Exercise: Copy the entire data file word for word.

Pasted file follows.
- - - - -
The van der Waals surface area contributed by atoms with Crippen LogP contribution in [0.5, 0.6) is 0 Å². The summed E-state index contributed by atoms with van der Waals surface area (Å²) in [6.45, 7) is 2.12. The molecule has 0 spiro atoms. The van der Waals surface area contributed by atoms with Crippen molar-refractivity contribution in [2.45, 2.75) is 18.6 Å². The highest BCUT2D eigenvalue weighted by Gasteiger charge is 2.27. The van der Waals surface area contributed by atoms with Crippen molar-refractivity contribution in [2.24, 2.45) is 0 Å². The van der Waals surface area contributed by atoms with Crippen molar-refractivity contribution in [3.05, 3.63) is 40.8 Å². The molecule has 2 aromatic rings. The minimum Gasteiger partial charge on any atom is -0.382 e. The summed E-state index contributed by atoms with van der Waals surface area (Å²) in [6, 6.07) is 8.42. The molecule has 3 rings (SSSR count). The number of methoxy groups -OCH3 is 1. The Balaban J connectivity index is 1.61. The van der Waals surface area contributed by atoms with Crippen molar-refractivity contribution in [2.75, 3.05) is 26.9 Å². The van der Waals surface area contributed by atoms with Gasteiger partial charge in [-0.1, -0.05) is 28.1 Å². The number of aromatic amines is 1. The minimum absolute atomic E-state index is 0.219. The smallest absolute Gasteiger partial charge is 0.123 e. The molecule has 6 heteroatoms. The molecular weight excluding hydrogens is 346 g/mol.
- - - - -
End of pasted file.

The van der Waals surface area contributed by atoms with Crippen LogP contribution in [0.5, 0.6) is 0 Å². The summed E-state index contributed by atoms with van der Waals surface area (Å²) in [6.45, 7) is 2.12. The molecule has 0 spiro atoms. The van der Waals surface area contributed by atoms with Crippen molar-refractivity contribution in [2.45, 2.75) is 18.6 Å². The highest BCUT2D eigenvalue weighted by Gasteiger charge is 2.27. The van der Waals surface area contributed by atoms with Crippen molar-refractivity contribution in [2.24, 2.45) is 0 Å². The van der Waals surface area contributed by atoms with Crippen molar-refractivity contribution in [3.05, 3.63) is 40.8 Å². The molecule has 2 aromatic rings. The minimum Gasteiger partial charge on any atom is -0.382 e. The summed E-state index contributed by atoms with van der Waals surface area (Å²) in [6, 6.07) is 8.42. The molecule has 3 rings (SSSR count). The number of methoxy groups -OCH3 is 1. The Balaban J connectivity index is 1.61. The van der Waals surface area contributed by atoms with Crippen molar-refractivity contribution in [2.75, 3.05) is 26.9 Å². The van der Waals surface area contributed by atoms with Gasteiger partial charge in [-0.1, -0.05) is 28.1 Å². The number of aromatic amines is 1. The minimum absolute atomic E-state index is 0.219. The smallest absolute Gasteiger partial charge is 0.123 e. The molecule has 6 heteroatoms. The molecular weight excluding hydrogens is 346 g/mol.